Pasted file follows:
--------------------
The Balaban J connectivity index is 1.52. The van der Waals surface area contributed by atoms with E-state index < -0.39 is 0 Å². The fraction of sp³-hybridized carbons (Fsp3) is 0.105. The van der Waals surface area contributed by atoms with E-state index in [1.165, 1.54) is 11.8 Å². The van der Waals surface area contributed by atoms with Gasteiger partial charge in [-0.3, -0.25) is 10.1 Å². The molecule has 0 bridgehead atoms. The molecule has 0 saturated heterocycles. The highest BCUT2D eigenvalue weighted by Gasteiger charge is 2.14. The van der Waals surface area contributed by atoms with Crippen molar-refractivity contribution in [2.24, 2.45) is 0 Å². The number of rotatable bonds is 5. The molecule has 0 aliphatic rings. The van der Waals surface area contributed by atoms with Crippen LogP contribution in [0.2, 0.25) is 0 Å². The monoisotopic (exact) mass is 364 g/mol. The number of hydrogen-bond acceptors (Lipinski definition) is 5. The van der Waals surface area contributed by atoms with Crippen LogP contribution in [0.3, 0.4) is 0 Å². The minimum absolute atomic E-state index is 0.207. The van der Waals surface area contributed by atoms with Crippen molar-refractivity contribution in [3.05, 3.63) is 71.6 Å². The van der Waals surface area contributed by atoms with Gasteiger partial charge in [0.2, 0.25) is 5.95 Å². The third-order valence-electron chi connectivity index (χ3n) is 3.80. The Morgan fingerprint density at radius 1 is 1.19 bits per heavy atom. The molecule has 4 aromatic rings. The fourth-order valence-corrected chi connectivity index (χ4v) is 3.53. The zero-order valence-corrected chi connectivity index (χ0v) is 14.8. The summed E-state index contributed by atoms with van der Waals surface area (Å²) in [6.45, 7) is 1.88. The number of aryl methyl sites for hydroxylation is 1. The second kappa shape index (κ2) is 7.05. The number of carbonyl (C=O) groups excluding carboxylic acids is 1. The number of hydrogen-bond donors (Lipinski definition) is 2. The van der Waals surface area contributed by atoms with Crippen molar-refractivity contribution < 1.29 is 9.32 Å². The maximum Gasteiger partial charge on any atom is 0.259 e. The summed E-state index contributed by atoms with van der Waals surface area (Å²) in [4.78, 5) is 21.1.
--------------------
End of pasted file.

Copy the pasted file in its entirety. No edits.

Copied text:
The Balaban J connectivity index is 1.52. The van der Waals surface area contributed by atoms with E-state index < -0.39 is 0 Å². The fraction of sp³-hybridized carbons (Fsp3) is 0.105. The van der Waals surface area contributed by atoms with E-state index in [1.165, 1.54) is 11.8 Å². The van der Waals surface area contributed by atoms with Gasteiger partial charge in [-0.3, -0.25) is 10.1 Å². The molecule has 0 bridgehead atoms. The molecule has 0 saturated heterocycles. The highest BCUT2D eigenvalue weighted by Gasteiger charge is 2.14. The van der Waals surface area contributed by atoms with Crippen molar-refractivity contribution in [2.24, 2.45) is 0 Å². The number of rotatable bonds is 5. The molecule has 0 aliphatic rings. The van der Waals surface area contributed by atoms with Crippen LogP contribution in [0.2, 0.25) is 0 Å². The monoisotopic (exact) mass is 364 g/mol. The number of hydrogen-bond acceptors (Lipinski definition) is 5. The van der Waals surface area contributed by atoms with Crippen LogP contribution in [0.3, 0.4) is 0 Å². The minimum absolute atomic E-state index is 0.207. The van der Waals surface area contributed by atoms with Crippen molar-refractivity contribution in [3.05, 3.63) is 71.6 Å². The van der Waals surface area contributed by atoms with Gasteiger partial charge in [0.2, 0.25) is 5.95 Å². The third-order valence-electron chi connectivity index (χ3n) is 3.80. The Morgan fingerprint density at radius 1 is 1.19 bits per heavy atom. The molecule has 4 aromatic rings. The fourth-order valence-corrected chi connectivity index (χ4v) is 3.53. The zero-order valence-corrected chi connectivity index (χ0v) is 14.8. The summed E-state index contributed by atoms with van der Waals surface area (Å²) in [6.45, 7) is 1.88. The number of aryl methyl sites for hydroxylation is 1. The second kappa shape index (κ2) is 7.05. The number of carbonyl (C=O) groups excluding carboxylic acids is 1. The number of hydrogen-bond donors (Lipinski definition) is 2. The van der Waals surface area contributed by atoms with Crippen molar-refractivity contribution < 1.29 is 9.32 Å². The maximum Gasteiger partial charge on any atom is 0.259 e. The summed E-state index contributed by atoms with van der Waals surface area (Å²) in [4.78, 5) is 21.1.